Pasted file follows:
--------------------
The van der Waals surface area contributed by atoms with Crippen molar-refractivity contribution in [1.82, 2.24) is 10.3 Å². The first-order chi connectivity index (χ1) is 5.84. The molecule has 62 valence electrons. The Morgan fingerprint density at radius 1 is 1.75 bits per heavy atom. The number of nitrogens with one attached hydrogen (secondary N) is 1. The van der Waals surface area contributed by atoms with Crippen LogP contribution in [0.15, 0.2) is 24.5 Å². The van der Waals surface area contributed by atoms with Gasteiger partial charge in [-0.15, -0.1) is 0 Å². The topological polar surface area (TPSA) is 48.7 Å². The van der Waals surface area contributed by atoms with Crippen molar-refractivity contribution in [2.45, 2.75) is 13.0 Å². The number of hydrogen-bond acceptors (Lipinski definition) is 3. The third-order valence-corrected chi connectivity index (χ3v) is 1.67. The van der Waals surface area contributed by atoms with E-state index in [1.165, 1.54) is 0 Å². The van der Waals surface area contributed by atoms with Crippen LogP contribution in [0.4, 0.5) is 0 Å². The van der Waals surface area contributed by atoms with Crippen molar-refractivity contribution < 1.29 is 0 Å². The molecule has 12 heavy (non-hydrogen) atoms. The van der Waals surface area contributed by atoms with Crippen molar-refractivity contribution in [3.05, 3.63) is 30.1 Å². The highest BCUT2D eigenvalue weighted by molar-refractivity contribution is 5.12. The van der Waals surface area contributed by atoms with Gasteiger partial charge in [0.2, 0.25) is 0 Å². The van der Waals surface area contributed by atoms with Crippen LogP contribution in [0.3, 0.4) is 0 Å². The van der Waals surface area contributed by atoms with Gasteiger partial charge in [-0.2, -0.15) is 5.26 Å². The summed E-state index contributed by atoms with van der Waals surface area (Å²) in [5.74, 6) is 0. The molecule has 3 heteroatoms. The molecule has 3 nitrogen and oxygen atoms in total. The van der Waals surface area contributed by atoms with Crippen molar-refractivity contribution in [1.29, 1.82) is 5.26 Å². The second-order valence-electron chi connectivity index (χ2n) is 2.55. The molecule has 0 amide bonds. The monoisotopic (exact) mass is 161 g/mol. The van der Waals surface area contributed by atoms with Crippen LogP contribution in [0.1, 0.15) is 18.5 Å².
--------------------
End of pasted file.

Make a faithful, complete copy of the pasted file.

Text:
The van der Waals surface area contributed by atoms with Crippen molar-refractivity contribution in [1.82, 2.24) is 10.3 Å². The first-order chi connectivity index (χ1) is 5.84. The molecule has 62 valence electrons. The Morgan fingerprint density at radius 1 is 1.75 bits per heavy atom. The number of nitrogens with one attached hydrogen (secondary N) is 1. The van der Waals surface area contributed by atoms with Crippen LogP contribution in [0.15, 0.2) is 24.5 Å². The van der Waals surface area contributed by atoms with Gasteiger partial charge in [-0.15, -0.1) is 0 Å². The topological polar surface area (TPSA) is 48.7 Å². The van der Waals surface area contributed by atoms with Crippen molar-refractivity contribution in [2.45, 2.75) is 13.0 Å². The number of hydrogen-bond acceptors (Lipinski definition) is 3. The third-order valence-corrected chi connectivity index (χ3v) is 1.67. The van der Waals surface area contributed by atoms with E-state index in [1.165, 1.54) is 0 Å². The van der Waals surface area contributed by atoms with Crippen LogP contribution in [0.4, 0.5) is 0 Å². The van der Waals surface area contributed by atoms with Crippen molar-refractivity contribution < 1.29 is 0 Å². The molecule has 12 heavy (non-hydrogen) atoms. The van der Waals surface area contributed by atoms with Crippen molar-refractivity contribution in [3.05, 3.63) is 30.1 Å². The highest BCUT2D eigenvalue weighted by molar-refractivity contribution is 5.12. The van der Waals surface area contributed by atoms with Gasteiger partial charge in [0.2, 0.25) is 0 Å². The van der Waals surface area contributed by atoms with Crippen LogP contribution in [0.3, 0.4) is 0 Å². The van der Waals surface area contributed by atoms with Gasteiger partial charge in [-0.2, -0.15) is 5.26 Å². The summed E-state index contributed by atoms with van der Waals surface area (Å²) in [5.74, 6) is 0. The molecule has 3 heteroatoms. The molecule has 3 nitrogen and oxygen atoms in total. The van der Waals surface area contributed by atoms with Crippen molar-refractivity contribution in [1.29, 1.82) is 5.26 Å². The second-order valence-electron chi connectivity index (χ2n) is 2.55. The molecule has 0 amide bonds. The monoisotopic (exact) mass is 161 g/mol. The van der Waals surface area contributed by atoms with Crippen LogP contribution in [0.1, 0.15) is 18.5 Å².